Thursday, May 6, 2010

Three Multiple-Choice Games

Three multiple-choice games can be played on the same field. Each has its own rules for scoring and grading. [YouTube]

The 2009 Arkansas Algebra I (AAI) end-of-course test has the game field designed with 100 points, the same number as yards on a football field. The field slopes from a swamp down at the left end were the guessers play up to dry land were the 100% goal posts stand.

The number of answer options for each multiple-choice question controls the difficulty of play related to luck. The more options per question, the more skilled the players must be to win and the fewer lucky winners. Anyone can play when right mark scoring (RMS) is used: students, employees, and animals (the target of the original complete multiple-choice test that included omit).

The Arkansas Uniform Grading Scale rules set the letter grades of D to A at 60 to 90 for traditional right mark scoring  (RMS) on classroom tests. The static starting score is set to zero. The hidden active starting score is 25, on average.
The Arkansas Algebra I (AAI) end-of-course test replaces 40 multiple-choice with five 8-point open response questions. The hidden active starting score is reduced from 20 to 15, on average. The test is now ten points, or one letter grade, more difficult. A student cannot pass the test by guessing.
The active starting score, the lucky score, is hidden at the left end of the playing field in the foggy swamp where the guessers play among the lucky-score trees. The traditional classroom game starts here with lower order thinking skills. Students are encouraged to guess from 5, 4, 3, or 2 options. Only right marks count as blank and omit have no value with RMS.

Confidence Based Learning (CBL) only plays on dry ground near the goal posts. It uses 3-option questions. It starts play at the 75% (25-yard) line for good judgment, far away from the swamp of shady scores. Mastery players receive points for both knowledge and their skillful to use their knowledge (their judgment). They attempt to reach the 100% goal posts. They make few, if any, wrong marks.

Knowledge and Judgment Scoring (KJS) starts play at the 50% (50-yard) line for good judgment. Students functioning at lower levels of thinking can mark every question (which may put them back in the swamp with RMS). Students and employees functioning at higher (all) levels of thinking use the test to report what they trust. Their goal is to make the highest number of right marks with the fewest number, if any, of wrong marks. [YouTube]

A universal score board sums the rules for the three methods of scoring. Scoring is compared in passive, static, mode after the test is finished; and in active, dynamic, mode during the test. Scoring for KJS and CBL are usually expressed in the active, dynamic, mode as the scoring starts with the value given to perfect judgment, 50% or 75% (no wrong marks have been made at the start of the test).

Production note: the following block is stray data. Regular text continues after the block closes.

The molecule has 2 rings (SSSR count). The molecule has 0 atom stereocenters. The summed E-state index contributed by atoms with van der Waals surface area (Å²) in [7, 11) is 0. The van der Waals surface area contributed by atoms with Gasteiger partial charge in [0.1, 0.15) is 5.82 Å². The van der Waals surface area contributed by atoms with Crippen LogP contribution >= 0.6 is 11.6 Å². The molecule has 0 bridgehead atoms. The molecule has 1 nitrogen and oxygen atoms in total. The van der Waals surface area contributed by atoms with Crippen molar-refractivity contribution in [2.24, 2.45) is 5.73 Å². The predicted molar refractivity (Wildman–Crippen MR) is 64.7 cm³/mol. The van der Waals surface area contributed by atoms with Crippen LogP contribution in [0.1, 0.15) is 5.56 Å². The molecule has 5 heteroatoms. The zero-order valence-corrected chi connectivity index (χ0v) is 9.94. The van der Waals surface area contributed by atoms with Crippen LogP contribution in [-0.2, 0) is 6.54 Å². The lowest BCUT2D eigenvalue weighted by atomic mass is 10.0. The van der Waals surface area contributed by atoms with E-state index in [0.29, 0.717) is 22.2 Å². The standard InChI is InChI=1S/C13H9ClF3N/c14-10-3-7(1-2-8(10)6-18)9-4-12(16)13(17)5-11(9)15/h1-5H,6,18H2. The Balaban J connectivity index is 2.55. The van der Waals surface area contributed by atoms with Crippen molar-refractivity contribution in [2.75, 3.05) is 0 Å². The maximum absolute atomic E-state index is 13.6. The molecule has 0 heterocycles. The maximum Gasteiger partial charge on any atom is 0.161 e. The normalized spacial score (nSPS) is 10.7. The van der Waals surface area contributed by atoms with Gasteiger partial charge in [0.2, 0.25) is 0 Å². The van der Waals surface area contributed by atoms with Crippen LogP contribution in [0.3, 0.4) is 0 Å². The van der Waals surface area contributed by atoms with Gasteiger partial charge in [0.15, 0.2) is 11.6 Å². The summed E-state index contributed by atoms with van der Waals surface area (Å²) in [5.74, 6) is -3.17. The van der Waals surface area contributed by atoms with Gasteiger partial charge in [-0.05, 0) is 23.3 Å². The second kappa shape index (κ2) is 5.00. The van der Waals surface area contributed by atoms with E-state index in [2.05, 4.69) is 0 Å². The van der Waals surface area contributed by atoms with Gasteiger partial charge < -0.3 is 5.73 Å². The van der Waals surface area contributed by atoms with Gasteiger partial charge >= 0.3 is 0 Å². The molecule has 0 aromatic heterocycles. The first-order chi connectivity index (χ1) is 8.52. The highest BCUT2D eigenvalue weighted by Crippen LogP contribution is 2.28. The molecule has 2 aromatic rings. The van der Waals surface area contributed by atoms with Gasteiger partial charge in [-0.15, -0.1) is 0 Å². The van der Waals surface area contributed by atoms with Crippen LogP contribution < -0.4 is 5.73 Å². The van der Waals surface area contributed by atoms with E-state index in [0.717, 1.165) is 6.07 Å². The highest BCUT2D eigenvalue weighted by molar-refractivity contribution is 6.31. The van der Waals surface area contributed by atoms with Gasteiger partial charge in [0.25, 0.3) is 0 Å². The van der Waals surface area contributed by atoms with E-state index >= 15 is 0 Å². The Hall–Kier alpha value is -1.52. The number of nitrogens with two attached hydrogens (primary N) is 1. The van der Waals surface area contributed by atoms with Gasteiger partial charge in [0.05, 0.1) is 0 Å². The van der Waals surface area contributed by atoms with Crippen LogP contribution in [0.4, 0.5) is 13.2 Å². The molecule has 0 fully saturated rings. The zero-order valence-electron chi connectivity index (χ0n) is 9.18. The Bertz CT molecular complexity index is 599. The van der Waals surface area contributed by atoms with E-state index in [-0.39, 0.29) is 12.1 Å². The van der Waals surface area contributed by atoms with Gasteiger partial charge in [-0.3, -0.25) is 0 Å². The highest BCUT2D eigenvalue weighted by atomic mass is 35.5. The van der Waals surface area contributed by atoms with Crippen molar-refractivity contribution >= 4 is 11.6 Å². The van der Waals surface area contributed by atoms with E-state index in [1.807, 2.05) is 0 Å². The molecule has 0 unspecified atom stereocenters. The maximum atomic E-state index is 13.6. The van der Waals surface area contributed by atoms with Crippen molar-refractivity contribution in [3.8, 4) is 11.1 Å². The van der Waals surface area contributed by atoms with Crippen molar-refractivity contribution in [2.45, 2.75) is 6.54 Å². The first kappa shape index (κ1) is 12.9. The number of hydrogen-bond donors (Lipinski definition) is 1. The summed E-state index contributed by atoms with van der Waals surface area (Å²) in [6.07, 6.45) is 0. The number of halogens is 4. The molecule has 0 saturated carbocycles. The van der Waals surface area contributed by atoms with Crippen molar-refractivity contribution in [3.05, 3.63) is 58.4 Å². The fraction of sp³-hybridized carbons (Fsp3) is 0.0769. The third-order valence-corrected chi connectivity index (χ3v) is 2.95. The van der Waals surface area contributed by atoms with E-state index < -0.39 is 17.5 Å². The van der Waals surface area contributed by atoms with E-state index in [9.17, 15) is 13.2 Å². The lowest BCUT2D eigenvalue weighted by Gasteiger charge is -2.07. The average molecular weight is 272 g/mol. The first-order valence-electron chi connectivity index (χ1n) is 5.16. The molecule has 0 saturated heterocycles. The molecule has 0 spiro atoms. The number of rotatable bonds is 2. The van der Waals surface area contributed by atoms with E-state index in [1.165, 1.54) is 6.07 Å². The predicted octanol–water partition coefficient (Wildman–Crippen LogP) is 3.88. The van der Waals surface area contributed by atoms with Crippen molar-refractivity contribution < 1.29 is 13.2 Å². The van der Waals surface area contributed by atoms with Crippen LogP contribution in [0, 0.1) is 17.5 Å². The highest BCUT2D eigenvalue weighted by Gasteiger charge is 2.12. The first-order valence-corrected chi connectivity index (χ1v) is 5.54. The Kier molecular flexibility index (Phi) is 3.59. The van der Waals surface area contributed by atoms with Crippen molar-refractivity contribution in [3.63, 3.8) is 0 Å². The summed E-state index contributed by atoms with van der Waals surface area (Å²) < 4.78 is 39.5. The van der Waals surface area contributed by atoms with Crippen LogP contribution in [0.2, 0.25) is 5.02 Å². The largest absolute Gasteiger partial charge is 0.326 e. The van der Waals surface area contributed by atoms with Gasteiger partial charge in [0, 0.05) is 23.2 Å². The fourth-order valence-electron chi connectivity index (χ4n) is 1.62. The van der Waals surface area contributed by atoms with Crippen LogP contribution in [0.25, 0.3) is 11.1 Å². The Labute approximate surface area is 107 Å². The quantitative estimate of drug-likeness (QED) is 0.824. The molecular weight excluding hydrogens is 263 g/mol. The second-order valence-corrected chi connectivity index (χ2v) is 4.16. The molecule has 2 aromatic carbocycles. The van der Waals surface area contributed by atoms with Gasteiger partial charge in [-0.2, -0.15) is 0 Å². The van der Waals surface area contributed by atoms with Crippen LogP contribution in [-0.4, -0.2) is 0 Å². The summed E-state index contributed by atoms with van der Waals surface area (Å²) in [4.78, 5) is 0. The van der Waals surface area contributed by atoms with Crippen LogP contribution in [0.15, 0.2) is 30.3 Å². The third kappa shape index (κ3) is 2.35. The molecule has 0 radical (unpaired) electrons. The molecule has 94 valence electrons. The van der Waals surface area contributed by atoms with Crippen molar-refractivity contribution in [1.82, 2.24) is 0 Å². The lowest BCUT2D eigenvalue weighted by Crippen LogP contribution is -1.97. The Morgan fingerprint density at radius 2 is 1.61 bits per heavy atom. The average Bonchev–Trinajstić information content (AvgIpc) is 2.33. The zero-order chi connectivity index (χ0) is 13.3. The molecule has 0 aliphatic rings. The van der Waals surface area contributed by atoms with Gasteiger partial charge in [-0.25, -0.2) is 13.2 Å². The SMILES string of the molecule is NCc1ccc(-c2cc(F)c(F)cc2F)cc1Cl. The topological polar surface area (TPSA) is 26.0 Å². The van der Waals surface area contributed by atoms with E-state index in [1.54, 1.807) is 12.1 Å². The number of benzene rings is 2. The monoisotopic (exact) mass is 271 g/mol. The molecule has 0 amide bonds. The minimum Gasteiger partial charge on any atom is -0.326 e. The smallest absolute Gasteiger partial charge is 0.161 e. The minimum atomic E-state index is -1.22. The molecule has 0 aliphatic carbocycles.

Scoring for RMS is usually expressed in the passive, static, mode after the test paper has been turned in. This allows resetting the starting score (and the value of judgment) to zero. This has deceptive consequences. Students like the apparent “no risk” feature. They also like the help from lucky marks. What they do not realize is that every wrong mark reduces their lucky score.

Changing from RMS to KJS or CBL is about the same as changing from a tricycle to a bicycle. It is changing from external control and correction to internal control and self-correction; from linear, low order, thinking to include high order, cyclical, thinking.  It takes practice; about three experiences.

It is scary to do something new. Who ever heard of getting one point for a right mark and one point for the good judgment to not make a wrong mark (omit)? It is done on every essay test where students report what they know and trust, and omit what they have yet to learn.

Students quickly like KJS as it saves them time not having to come up with “the best answer” to a question they cannot read or understand. They like to see the quality score confirm what they trust; what they really know and can build on.

They like the freedom to customize the multiple-choice test to match their preparation (a 90% quality score), as they do on most other assessments. This is effective formative assessment as students learn to question, to answer, and to confirm as they are learning in preparation for assessment. They are in charge as they develop from passive pupil to self-motivated high achiever.

Teachers benefit too. KJS and CBL differentiate misconceptions, where students think they know the answer but do not, from just guessing on difficult questions. Students are sorted by their level of thinking (teachable level), as well as, by what they know. Each student presents a quantity, a quality, and a test score. You have accurate, honest and fair numbers to support you classroom observations.

Since the three methods of scoring are based on different skills, the Universal Cut Point Raw Score Grade Equalizer or other methods can be used to assign grades (2009 Arkansas End-of-Course Raw to Scale Score Conversion Table and State Law).

All three methods produce the same raw score when examinees fail to exercise good judgment and mark all questions in hope of getting a lucky passing score. An accurate and honest performance produces the highest score, on average.

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